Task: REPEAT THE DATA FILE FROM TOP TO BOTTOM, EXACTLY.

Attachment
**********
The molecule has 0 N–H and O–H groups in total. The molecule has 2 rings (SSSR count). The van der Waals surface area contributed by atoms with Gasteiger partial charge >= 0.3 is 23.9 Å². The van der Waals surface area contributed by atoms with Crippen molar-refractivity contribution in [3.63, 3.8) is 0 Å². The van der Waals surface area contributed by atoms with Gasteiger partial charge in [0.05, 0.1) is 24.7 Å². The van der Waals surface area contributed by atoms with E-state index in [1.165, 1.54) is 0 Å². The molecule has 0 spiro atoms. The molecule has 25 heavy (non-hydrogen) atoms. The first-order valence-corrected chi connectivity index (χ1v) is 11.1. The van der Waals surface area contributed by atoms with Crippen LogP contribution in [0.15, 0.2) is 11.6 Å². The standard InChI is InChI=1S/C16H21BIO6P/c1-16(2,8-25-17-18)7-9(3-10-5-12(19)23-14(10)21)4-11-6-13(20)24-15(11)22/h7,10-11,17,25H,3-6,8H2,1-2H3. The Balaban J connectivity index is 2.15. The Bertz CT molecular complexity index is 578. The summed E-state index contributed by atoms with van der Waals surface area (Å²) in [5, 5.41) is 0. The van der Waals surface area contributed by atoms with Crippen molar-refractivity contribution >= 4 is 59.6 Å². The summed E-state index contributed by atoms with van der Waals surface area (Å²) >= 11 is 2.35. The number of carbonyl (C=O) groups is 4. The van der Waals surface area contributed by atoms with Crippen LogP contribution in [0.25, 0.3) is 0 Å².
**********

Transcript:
The molecule has 0 N–H and O–H groups in total. The molecule has 2 rings (SSSR count). The van der Waals surface area contributed by atoms with Gasteiger partial charge >= 0.3 is 23.9 Å². The van der Waals surface area contributed by atoms with Crippen molar-refractivity contribution in [3.63, 3.8) is 0 Å². The van der Waals surface area contributed by atoms with Gasteiger partial charge in [0.05, 0.1) is 24.7 Å². The van der Waals surface area contributed by atoms with E-state index in [1.165, 1.54) is 0 Å². The molecule has 0 spiro atoms. The molecule has 25 heavy (non-hydrogen) atoms. The first-order valence-corrected chi connectivity index (χ1v) is 11.1. The van der Waals surface area contributed by atoms with Crippen LogP contribution in [0.15, 0.2) is 11.6 Å². The standard InChI is InChI=1S/C16H21BIO6P/c1-16(2,8-25-17-18)7-9(3-10-5-12(19)23-14(10)21)4-11-6-13(20)24-15(11)22/h7,10-11,17,25H,3-6,8H2,1-2H3. The Balaban J connectivity index is 2.15. The Bertz CT molecular complexity index is 578. The summed E-state index contributed by atoms with van der Waals surface area (Å²) in [5, 5.41) is 0. The van der Waals surface area contributed by atoms with Crippen molar-refractivity contribution >= 4 is 59.6 Å². The summed E-state index contributed by atoms with van der Waals surface area (Å²) >= 11 is 2.35. The number of carbonyl (C=O) groups is 4. The van der Waals surface area contributed by atoms with Crippen LogP contribution in [0.25, 0.3) is 0 Å².